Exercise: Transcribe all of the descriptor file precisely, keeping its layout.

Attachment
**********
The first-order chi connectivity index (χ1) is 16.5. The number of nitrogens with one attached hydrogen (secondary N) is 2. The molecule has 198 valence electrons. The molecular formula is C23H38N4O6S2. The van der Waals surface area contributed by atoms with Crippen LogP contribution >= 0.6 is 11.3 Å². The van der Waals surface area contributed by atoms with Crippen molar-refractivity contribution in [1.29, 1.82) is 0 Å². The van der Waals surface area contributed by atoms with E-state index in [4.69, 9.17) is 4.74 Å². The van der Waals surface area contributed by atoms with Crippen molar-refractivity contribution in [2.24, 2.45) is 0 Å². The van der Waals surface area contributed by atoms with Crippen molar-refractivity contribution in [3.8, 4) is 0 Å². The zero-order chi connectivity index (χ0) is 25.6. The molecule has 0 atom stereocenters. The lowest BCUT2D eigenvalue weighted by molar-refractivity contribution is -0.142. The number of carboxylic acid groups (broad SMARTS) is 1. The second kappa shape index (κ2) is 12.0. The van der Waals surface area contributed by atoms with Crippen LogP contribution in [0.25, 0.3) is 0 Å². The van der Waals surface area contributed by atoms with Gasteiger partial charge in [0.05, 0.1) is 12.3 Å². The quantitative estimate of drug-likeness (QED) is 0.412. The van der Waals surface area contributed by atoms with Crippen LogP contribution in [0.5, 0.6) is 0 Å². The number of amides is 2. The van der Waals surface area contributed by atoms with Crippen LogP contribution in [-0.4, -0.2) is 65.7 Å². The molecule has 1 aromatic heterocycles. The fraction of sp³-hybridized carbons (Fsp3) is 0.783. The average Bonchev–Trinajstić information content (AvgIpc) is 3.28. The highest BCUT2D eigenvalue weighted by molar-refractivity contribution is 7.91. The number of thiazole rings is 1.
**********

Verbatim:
The first-order chi connectivity index (χ1) is 16.5. The number of nitrogens with one attached hydrogen (secondary N) is 2. The molecule has 198 valence electrons. The molecular formula is C23H38N4O6S2. The van der Waals surface area contributed by atoms with Crippen LogP contribution >= 0.6 is 11.3 Å². The van der Waals surface area contributed by atoms with Crippen molar-refractivity contribution in [1.29, 1.82) is 0 Å². The van der Waals surface area contributed by atoms with E-state index in [4.69, 9.17) is 4.74 Å². The van der Waals surface area contributed by atoms with Crippen molar-refractivity contribution in [2.24, 2.45) is 0 Å². The van der Waals surface area contributed by atoms with Crippen molar-refractivity contribution in [3.8, 4) is 0 Å². The zero-order chi connectivity index (χ0) is 25.6. The molecule has 0 atom stereocenters. The lowest BCUT2D eigenvalue weighted by molar-refractivity contribution is -0.142. The number of carboxylic acid groups (broad SMARTS) is 1. The second kappa shape index (κ2) is 12.0. The van der Waals surface area contributed by atoms with Crippen LogP contribution in [0.25, 0.3) is 0 Å². The van der Waals surface area contributed by atoms with Gasteiger partial charge in [0.05, 0.1) is 12.3 Å². The quantitative estimate of drug-likeness (QED) is 0.412. The van der Waals surface area contributed by atoms with Crippen LogP contribution in [0.5, 0.6) is 0 Å². The number of amides is 2. The van der Waals surface area contributed by atoms with Crippen LogP contribution in [-0.4, -0.2) is 65.7 Å². The molecule has 1 aromatic heterocycles. The fraction of sp³-hybridized carbons (Fsp3) is 0.783. The average Bonchev–Trinajstić information content (AvgIpc) is 3.28. The highest BCUT2D eigenvalue weighted by molar-refractivity contribution is 7.91. The number of thiazole rings is 1.